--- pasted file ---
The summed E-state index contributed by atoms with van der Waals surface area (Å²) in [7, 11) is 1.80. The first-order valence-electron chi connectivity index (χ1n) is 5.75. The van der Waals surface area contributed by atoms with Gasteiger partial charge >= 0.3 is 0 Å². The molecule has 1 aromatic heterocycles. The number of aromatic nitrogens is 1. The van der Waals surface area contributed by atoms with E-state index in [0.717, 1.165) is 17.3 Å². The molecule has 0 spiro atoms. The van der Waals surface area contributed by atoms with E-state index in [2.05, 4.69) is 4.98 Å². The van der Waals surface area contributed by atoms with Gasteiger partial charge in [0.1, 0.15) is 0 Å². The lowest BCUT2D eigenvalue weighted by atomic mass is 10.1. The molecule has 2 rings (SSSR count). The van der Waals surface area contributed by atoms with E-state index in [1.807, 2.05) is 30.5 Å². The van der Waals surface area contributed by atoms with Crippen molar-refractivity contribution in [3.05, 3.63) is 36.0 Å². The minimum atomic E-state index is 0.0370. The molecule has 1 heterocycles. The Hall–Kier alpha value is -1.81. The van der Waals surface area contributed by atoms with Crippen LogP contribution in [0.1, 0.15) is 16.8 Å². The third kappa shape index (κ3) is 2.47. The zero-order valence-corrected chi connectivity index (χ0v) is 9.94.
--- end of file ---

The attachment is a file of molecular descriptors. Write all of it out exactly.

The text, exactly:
The summed E-state index contributed by atoms with van der Waals surface area (Å²) in [7, 11) is 1.80. The first-order valence-electron chi connectivity index (χ1n) is 5.75. The van der Waals surface area contributed by atoms with Gasteiger partial charge >= 0.3 is 0 Å². The molecule has 1 aromatic heterocycles. The number of aromatic nitrogens is 1. The van der Waals surface area contributed by atoms with E-state index in [0.717, 1.165) is 17.3 Å². The molecule has 0 spiro atoms. The van der Waals surface area contributed by atoms with E-state index in [2.05, 4.69) is 4.98 Å². The van der Waals surface area contributed by atoms with Gasteiger partial charge in [0.1, 0.15) is 0 Å². The lowest BCUT2D eigenvalue weighted by atomic mass is 10.1. The molecule has 2 rings (SSSR count). The van der Waals surface area contributed by atoms with E-state index in [1.807, 2.05) is 30.5 Å². The van der Waals surface area contributed by atoms with Crippen molar-refractivity contribution in [3.05, 3.63) is 36.0 Å². The minimum atomic E-state index is 0.0370. The molecule has 1 heterocycles. The Hall–Kier alpha value is -1.81. The van der Waals surface area contributed by atoms with Crippen LogP contribution in [0.1, 0.15) is 16.8 Å². The third kappa shape index (κ3) is 2.47. The zero-order valence-corrected chi connectivity index (χ0v) is 9.94.